Saturday, April 8. 1704.
THE General Head I am upon, is the wonderful Benefit of Arbitrary Power; and methinks I need not make an Apology here, and tell the Reader again, that I do not mean the Benefit to the Subject; but that I distinguish between the Greatness of the Monarch as a King, and the Greatness of a Nation as a People: But such is the Iniquity of the Times, that ’tis Dangerous to walk on the Brink of a tender Point.
I dare not say, that all our good Friends who are so very full of the Word Arbitrary Government, understand the Meaning of it; and possibly their want of rightly Understanding it, may have been the Reason of their Mistaking the just Power of a lawful Prince, for the Real Bug-bear we speak of; and the People who are of this sort, generally are for allowing their Governours little or no Power at all, and perhaps in the end, would be for no Governours at all.
I am far from giving Arbitrary Power a Character to recommend it to the Subject: But without doubt, That Prince, whose Designs center in his own Projects, enlarging his Dominions, and in the Conquest of his Neighbours; there is nothing can contribute more to this end, than a Despotick Arbitrary Dominion over his Subjects, whereby he obliges them, without any Reserve, to Comply with whatever he demands; to give what he asks; to go where he sends; and to do what he directs.
When a Prince must court his Subjects to give him leave to raise an Army, and when that’s done, tell him when he must disband them; That if he wants Money, must Assemble the States of his Country, and not only give them good words to get it, and tell them what ’tis for, but give them an Account how it is expended, before he calls for more. The Subjects in such a Government are certainly Happy, in having their Properties and Privileges secur’d; but if I were of his Privy-Council, I would advise such a Prince to content himself within the Compass of his own Government, and never think of Invading his Neighbours, or Increasing his Dominions: For Subjects, who Stipulate with their Princes, and make Conditions of Government, who Claim to be Govern’d by Laws, and make those Laws themselves; who need not pay their Money, but when they see Cause, and may refuse to pay it when demanded, without their Consent; such Subjects will never Empty their Purses upon Foreign Wars, for enlarging the Glory of their Sovereign. If  such People are free to Fight, or Pay, it is always for the Defence and Security of their own, not for the Conquests and Glories of their Prince.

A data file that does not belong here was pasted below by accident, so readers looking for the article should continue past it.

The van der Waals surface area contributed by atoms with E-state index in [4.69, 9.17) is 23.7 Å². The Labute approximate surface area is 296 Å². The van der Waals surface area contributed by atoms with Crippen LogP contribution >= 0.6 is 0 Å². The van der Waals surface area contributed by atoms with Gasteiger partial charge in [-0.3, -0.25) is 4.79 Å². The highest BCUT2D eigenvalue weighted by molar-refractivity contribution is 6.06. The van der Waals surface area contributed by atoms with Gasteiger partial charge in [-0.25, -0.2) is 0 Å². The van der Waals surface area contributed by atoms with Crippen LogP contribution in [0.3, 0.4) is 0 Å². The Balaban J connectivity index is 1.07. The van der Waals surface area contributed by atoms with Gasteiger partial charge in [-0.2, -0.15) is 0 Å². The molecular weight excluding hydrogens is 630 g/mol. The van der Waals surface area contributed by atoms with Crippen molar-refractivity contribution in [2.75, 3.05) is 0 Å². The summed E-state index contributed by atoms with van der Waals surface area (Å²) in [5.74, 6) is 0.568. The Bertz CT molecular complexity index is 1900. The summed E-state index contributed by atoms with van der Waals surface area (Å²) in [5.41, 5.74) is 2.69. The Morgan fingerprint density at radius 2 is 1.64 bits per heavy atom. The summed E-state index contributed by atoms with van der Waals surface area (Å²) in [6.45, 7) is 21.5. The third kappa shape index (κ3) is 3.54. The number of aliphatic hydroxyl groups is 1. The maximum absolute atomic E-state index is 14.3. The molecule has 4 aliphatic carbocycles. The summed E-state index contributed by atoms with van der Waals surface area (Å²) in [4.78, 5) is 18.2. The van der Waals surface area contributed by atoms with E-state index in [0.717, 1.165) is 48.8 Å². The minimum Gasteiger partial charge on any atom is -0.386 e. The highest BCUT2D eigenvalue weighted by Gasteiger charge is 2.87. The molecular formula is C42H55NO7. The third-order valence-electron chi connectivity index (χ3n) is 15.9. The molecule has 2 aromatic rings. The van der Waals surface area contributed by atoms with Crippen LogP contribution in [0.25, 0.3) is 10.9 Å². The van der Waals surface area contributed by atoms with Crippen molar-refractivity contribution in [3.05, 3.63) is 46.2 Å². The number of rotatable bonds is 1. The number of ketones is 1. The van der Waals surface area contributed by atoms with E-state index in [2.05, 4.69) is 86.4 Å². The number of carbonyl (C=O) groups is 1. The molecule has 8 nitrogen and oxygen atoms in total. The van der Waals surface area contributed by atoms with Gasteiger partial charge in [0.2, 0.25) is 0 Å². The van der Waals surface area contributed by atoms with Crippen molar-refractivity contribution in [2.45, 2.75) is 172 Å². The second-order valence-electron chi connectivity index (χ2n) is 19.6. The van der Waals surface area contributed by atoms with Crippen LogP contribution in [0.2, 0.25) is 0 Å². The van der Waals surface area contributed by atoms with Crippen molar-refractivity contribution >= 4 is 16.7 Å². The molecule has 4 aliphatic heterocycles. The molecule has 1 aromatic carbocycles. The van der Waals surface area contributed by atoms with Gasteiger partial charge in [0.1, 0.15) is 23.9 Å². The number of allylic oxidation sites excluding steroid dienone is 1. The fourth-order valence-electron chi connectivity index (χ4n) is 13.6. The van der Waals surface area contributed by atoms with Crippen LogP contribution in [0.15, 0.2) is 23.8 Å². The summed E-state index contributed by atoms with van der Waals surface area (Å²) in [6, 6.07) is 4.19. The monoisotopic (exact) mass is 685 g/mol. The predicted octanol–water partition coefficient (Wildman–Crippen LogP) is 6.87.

On this score it is, I say, That Arbitrary Government, whether it be suited to the Peoples Happiness or No, is certainly suited to the Monarch’s Greatness, and that’s so visible, that if I were to run thro’ all the Histories of Time, till we come to the Roman Empire, we can find no Prince ever Prosecuted his Glory by his Arms, to any degree, but what had at the same time an Absolute Government of his own Subjects.